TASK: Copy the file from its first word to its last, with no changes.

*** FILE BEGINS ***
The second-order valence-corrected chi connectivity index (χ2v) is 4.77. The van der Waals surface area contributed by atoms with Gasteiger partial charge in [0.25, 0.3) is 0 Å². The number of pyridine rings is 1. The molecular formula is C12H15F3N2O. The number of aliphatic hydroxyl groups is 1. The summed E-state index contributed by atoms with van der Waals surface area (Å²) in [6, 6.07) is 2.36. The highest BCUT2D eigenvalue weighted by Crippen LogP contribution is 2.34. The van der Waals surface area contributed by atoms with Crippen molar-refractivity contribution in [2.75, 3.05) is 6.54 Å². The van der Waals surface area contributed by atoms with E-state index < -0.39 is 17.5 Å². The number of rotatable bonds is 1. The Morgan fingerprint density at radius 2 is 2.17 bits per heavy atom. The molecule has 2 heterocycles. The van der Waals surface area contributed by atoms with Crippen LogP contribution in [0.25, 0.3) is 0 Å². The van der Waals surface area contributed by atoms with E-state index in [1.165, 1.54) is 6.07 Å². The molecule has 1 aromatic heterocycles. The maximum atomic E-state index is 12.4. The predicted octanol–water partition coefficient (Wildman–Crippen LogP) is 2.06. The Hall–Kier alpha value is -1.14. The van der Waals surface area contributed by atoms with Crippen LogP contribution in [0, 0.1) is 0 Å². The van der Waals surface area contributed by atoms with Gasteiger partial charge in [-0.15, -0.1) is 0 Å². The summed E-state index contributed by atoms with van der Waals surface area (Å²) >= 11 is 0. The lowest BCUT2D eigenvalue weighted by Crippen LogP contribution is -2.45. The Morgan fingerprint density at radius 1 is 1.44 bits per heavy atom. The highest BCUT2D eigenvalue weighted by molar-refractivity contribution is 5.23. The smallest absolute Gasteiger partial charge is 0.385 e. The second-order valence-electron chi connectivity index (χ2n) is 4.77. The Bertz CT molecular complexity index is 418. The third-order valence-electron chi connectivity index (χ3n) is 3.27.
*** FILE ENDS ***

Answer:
The second-order valence-corrected chi connectivity index (χ2v) is 4.77. The van der Waals surface area contributed by atoms with Gasteiger partial charge in [0.25, 0.3) is 0 Å². The number of pyridine rings is 1. The molecular formula is C12H15F3N2O. The number of aliphatic hydroxyl groups is 1. The summed E-state index contributed by atoms with van der Waals surface area (Å²) in [6, 6.07) is 2.36. The highest BCUT2D eigenvalue weighted by Crippen LogP contribution is 2.34. The van der Waals surface area contributed by atoms with Crippen molar-refractivity contribution in [2.75, 3.05) is 6.54 Å². The van der Waals surface area contributed by atoms with E-state index < -0.39 is 17.5 Å². The number of rotatable bonds is 1. The Morgan fingerprint density at radius 2 is 2.17 bits per heavy atom. The molecule has 2 heterocycles. The van der Waals surface area contributed by atoms with Crippen LogP contribution in [0.25, 0.3) is 0 Å². The van der Waals surface area contributed by atoms with E-state index in [1.165, 1.54) is 6.07 Å². The molecule has 1 aromatic heterocycles. The maximum atomic E-state index is 12.4. The predicted octanol–water partition coefficient (Wildman–Crippen LogP) is 2.06. The Hall–Kier alpha value is -1.14. The van der Waals surface area contributed by atoms with Crippen LogP contribution in [0, 0.1) is 0 Å². The van der Waals surface area contributed by atoms with Gasteiger partial charge in [-0.15, -0.1) is 0 Å². The summed E-state index contributed by atoms with van der Waals surface area (Å²) >= 11 is 0. The lowest BCUT2D eigenvalue weighted by Crippen LogP contribution is -2.45. The Morgan fingerprint density at radius 1 is 1.44 bits per heavy atom. The highest BCUT2D eigenvalue weighted by molar-refractivity contribution is 5.23. The smallest absolute Gasteiger partial charge is 0.385 e. The second-order valence-electron chi connectivity index (χ2n) is 4.77. The Bertz CT molecular complexity index is 418. The third-order valence-electron chi connectivity index (χ3n) is 3.27.